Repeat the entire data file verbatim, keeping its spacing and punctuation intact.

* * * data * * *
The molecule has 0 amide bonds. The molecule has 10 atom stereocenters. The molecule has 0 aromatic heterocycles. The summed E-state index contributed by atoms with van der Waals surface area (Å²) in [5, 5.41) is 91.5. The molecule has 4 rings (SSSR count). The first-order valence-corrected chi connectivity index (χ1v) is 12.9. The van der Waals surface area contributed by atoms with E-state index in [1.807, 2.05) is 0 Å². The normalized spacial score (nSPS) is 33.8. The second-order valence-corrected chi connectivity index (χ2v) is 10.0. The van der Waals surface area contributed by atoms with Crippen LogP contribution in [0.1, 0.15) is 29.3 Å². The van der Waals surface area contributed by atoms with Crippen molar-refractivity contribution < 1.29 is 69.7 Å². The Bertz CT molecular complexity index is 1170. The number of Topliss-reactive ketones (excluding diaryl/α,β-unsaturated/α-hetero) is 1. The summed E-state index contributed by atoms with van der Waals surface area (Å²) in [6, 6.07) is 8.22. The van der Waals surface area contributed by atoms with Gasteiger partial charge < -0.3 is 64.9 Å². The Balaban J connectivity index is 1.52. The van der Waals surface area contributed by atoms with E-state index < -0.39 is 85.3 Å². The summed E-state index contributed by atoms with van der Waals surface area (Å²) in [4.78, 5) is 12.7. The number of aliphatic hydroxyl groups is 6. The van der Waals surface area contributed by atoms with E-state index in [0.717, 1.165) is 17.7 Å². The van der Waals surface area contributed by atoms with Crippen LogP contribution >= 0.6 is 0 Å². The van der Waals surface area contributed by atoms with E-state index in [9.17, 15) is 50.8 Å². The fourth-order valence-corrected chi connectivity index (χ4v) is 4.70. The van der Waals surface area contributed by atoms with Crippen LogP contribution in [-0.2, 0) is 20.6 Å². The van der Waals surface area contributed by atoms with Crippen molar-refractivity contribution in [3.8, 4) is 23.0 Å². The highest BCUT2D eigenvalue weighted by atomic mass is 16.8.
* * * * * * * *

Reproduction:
The molecule has 0 amide bonds. The molecule has 10 atom stereocenters. The molecule has 0 aromatic heterocycles. The summed E-state index contributed by atoms with van der Waals surface area (Å²) in [5, 5.41) is 91.5. The molecule has 4 rings (SSSR count). The first-order valence-corrected chi connectivity index (χ1v) is 12.9. The van der Waals surface area contributed by atoms with E-state index in [1.807, 2.05) is 0 Å². The normalized spacial score (nSPS) is 33.8. The second-order valence-corrected chi connectivity index (χ2v) is 10.0. The van der Waals surface area contributed by atoms with Crippen LogP contribution in [0.1, 0.15) is 29.3 Å². The van der Waals surface area contributed by atoms with Crippen molar-refractivity contribution < 1.29 is 69.7 Å². The Bertz CT molecular complexity index is 1170. The number of Topliss-reactive ketones (excluding diaryl/α,β-unsaturated/α-hetero) is 1. The summed E-state index contributed by atoms with van der Waals surface area (Å²) in [6, 6.07) is 8.22. The van der Waals surface area contributed by atoms with Gasteiger partial charge < -0.3 is 64.9 Å². The Balaban J connectivity index is 1.52. The van der Waals surface area contributed by atoms with E-state index < -0.39 is 85.3 Å². The summed E-state index contributed by atoms with van der Waals surface area (Å²) in [4.78, 5) is 12.7. The number of aliphatic hydroxyl groups is 6. The van der Waals surface area contributed by atoms with E-state index in [0.717, 1.165) is 17.7 Å². The van der Waals surface area contributed by atoms with Crippen LogP contribution >= 0.6 is 0 Å². The van der Waals surface area contributed by atoms with E-state index in [9.17, 15) is 50.8 Å². The fourth-order valence-corrected chi connectivity index (χ4v) is 4.70. The van der Waals surface area contributed by atoms with Crippen LogP contribution in [-0.2, 0) is 20.6 Å². The van der Waals surface area contributed by atoms with Crippen molar-refractivity contribution in [3.8, 4) is 23.0 Å². The highest BCUT2D eigenvalue weighted by atomic mass is 16.8.